We agree that it could be mistaken for a chainring that looksworn, but I just talked to Chris Dodman who designed the Hollowgram crankand he confirms that the “shark tooth” profile is there by design and helpsto keep the chain better in place at the high loads the pros put onto theserings.
Forget the bike. What about the work stand?
What kind of work stand do the race mechanics use?
A surprisingly high number of the bike stands used by race mechanicsthey make themselves—one-off jobs just right for their application thatyou cannot buy. Pro road race mechanics almost without exception use standsthat clamp one of the sets of dropouts and support the bottom bracket;I can’t think of any offhand using a work stand that clamps to the seatpostor frame tube. I got a lot of questions about the one in the pictureof Saunier Duval mechanic David Fernandes, and I am quite sure thatit is a one-off homemade unit.
However, some companies have listened to race mechanics and improvedtheir stands by incorporating common features the race mechanics seem tolike. Tacx has a new stand called the Cycle Spider Team, which certainlymust be the single most widely used bike stand among Tour mechanics.
The Tacx Cycle Spider Team features a very stable tripod base that canbe opened narrowly for fitting into tight spaces or can be spread out fully.It has clamps along its beam for the front or rear dropouts, while thebottom bracket is supported in a soft rubber cradle, and the opposite wheelcan be attached. It is widely adjustable in length with big, plastic leversthat hold the dropout clamps securely in adjustment and open easily toallow them to be slid along the beam.
You can raise and lower the stand and spin it around easily, again withbig plastic quick-release levers. This stand is used by Liberty Seguros,Quick Step, and many others, and the number keeps growing. For instance,the day before the prologue I watched the Phonak mechanics repeatedly knockTyler Hamilton’s gorgeous new TT bike off of their funky bike stand andjust barely catch it before it hit the ground. Note the way the bottombracket is perched up on it. The next day, Tacx had outfitted the Phonakmechanics with Cycle Spider Team stands.
One thing that I am willing to bet prevents more widespread use of theTacx stands, however, is that Tacx and Elite are locked into intense head-to-headcompetition in the water-bottle-cage and stationary-resistance-trainerbusinesses, so a team can only have one of the two as a sponsor. Giventhat over half of the Tour teams are sponsored by Elite, I would doubtthat mechanics on those teams would dare use a Tacx work stand.
Park Tool has a stand used by U.S. Postal with similar features to theTacx Cycle Spider Team. On the Park stand, rather than the dropout clampsmoving independently along the beam, the pair of front and rear clampsare attached to the same sleeve and slide back and forth together.
A question of access
How do you get such incredibly up-close access to the Tour racers’bikes to file your reports, and how come mechanics are so willing to sharedetails?
Having followed auto racing for many years, I’m amazed at the difference.In motorsports land, everything that can be done behind a closed tent is,photographs are rarely allowed, and team technicians are notoriously vagueand evasive.
Kudos to your reporting, for sure, but there must also be some underlyingethic among the tour participants for why they’re willing to give so muchaccess. I imagine a part of it is that there’s a closer relationship betweenthe parts used by racers and the bikes bought by civilians than there isbetween a NASCAR Monte Carlo and what you can buy at a Chevy dealer….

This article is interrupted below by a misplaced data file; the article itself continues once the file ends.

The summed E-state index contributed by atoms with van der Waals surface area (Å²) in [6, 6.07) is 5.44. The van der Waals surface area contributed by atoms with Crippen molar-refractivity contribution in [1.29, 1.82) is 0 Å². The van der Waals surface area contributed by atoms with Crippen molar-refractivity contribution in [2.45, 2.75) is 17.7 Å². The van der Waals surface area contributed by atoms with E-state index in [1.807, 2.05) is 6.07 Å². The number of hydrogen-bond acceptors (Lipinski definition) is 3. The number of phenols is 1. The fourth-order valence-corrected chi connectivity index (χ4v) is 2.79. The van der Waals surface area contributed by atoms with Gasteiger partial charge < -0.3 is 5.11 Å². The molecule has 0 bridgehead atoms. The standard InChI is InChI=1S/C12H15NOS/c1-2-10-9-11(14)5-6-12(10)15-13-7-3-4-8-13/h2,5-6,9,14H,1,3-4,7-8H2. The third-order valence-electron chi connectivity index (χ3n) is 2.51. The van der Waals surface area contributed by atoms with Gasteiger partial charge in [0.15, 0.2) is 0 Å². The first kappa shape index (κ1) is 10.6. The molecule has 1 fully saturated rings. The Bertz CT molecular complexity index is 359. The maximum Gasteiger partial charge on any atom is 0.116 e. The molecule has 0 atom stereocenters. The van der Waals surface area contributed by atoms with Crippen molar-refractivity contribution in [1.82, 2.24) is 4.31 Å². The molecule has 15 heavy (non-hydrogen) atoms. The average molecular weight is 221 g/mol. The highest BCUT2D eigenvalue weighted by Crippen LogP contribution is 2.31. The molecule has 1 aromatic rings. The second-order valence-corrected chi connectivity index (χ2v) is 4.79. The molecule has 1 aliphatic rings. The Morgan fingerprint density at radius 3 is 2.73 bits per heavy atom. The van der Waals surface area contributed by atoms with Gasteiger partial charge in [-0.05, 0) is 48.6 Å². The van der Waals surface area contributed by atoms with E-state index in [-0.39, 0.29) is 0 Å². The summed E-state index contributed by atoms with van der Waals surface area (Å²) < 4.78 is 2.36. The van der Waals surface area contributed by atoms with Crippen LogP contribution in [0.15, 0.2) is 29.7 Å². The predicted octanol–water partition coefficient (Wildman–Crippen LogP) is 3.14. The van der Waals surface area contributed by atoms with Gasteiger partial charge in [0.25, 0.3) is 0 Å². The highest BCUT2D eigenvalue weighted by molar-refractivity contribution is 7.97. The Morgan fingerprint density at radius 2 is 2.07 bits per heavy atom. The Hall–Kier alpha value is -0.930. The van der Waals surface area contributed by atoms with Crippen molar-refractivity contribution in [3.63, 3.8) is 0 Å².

Partly it is cultural, yes. You can buy almost all of the stuff theriders are using, which is not the case in car racing. Also, car race mechanicsstay in the same place for days at a time and can set up an impermeablebarrier to the outside world. Bike race mechanics have to set up and teardown almost every day and travel with whatever contrivances they mighthave to keep people out. While teams like T-Mobile and US Postal bringbarricades for that purpose, most teams do not set them up except to surroundthe riders warming up on wind trainers prior to a time trial.
Another thing that helps is a press pass, which gets me into areas thepublic is cordoned off from, where the team trucks and buses are parkednear the start and the finish. Finally, I have developed personal relationshipsover the years with many team mechanics, and they show me things and answerquestions they might not without that relationship. But, failing any ofthese things, I sneak around sometimes when I cannot get at what I wantto see.
Gears for l’Alpe?
Do you know what were the gear ratios that Lance used on the TT upL’Alpe d’Huez? From what I could see on the tele his cadence seemed toaverage around 105.
From Scott Daubert, Trek team liaison
The front was the norm – 39/53
The rear was 14-15-16-17-18-19-20-21-22-23
And finally, about the Tour jerseys
In your most recent installment of tech Q&A, you said:
“The sponsors are definitely not Velcro-applied, nor are theysilk-screened on. They are sublimated in, like all other team jerseys,but I am not sure how there is always one for each team, unless they justmake them up for all of the teams before the Tour. Because sublimationis done before the jersey is sewn together, they can’t just slap it onin a truck after they see the stage results.”
They can sublimate in the back of a truck after the jersey’s been sewntogether. Voler does this with their semi-custom jerseys. I believethat all teams are required to submit artwork prior to the race that shouldbe dye-sub’d onto the jerseys should they be so lucky as to pull on oneof the four honored jerseys. Thus, each team’s art house can drawup artwork that honors the sponsors suitably.
I do not know for a fact that this is the way things happen at the TdF,but it is how it happens for other races here in the US.
Well, there ya have it.
Now that the Tour is over, I am returning to my regular Tuesday Q&Aschedule…. starting NEXT week. I’m taking a few days off, now.